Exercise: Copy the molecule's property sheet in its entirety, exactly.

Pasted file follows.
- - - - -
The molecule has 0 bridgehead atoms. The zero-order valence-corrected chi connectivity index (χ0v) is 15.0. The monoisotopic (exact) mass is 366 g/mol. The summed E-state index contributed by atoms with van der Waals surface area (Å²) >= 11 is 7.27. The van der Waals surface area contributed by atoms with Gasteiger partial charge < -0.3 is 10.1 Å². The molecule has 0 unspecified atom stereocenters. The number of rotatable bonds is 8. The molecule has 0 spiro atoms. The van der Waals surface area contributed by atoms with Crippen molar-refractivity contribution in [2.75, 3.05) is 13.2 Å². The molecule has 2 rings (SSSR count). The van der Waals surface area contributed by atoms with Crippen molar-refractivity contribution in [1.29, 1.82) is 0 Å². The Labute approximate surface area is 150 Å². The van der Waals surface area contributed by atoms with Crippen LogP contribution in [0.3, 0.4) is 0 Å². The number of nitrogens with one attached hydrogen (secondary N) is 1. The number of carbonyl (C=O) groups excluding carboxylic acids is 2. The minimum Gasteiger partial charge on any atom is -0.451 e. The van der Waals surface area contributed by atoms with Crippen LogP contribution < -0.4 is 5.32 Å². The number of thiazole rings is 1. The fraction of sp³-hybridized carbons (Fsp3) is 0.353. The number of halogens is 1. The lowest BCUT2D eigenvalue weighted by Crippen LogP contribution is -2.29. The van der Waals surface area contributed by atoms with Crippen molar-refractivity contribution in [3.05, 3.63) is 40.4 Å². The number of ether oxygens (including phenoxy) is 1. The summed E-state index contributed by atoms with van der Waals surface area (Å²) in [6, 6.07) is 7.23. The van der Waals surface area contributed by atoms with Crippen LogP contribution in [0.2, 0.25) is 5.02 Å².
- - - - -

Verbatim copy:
The molecule has 0 bridgehead atoms. The zero-order valence-corrected chi connectivity index (χ0v) is 15.0. The monoisotopic (exact) mass is 366 g/mol. The summed E-state index contributed by atoms with van der Waals surface area (Å²) >= 11 is 7.27. The van der Waals surface area contributed by atoms with Gasteiger partial charge < -0.3 is 10.1 Å². The molecule has 0 unspecified atom stereocenters. The number of rotatable bonds is 8. The molecule has 0 spiro atoms. The van der Waals surface area contributed by atoms with Crippen molar-refractivity contribution in [2.75, 3.05) is 13.2 Å². The molecule has 2 rings (SSSR count). The van der Waals surface area contributed by atoms with Crippen molar-refractivity contribution in [1.29, 1.82) is 0 Å². The Labute approximate surface area is 150 Å². The van der Waals surface area contributed by atoms with Crippen LogP contribution in [0.3, 0.4) is 0 Å². The number of nitrogens with one attached hydrogen (secondary N) is 1. The number of carbonyl (C=O) groups excluding carboxylic acids is 2. The minimum Gasteiger partial charge on any atom is -0.451 e. The van der Waals surface area contributed by atoms with Crippen LogP contribution < -0.4 is 5.32 Å². The number of thiazole rings is 1. The fraction of sp³-hybridized carbons (Fsp3) is 0.353. The number of halogens is 1. The lowest BCUT2D eigenvalue weighted by Crippen LogP contribution is -2.29. The van der Waals surface area contributed by atoms with Crippen molar-refractivity contribution in [3.05, 3.63) is 40.4 Å². The number of ether oxygens (including phenoxy) is 1. The summed E-state index contributed by atoms with van der Waals surface area (Å²) in [6, 6.07) is 7.23. The van der Waals surface area contributed by atoms with Crippen LogP contribution in [0.2, 0.25) is 5.02 Å².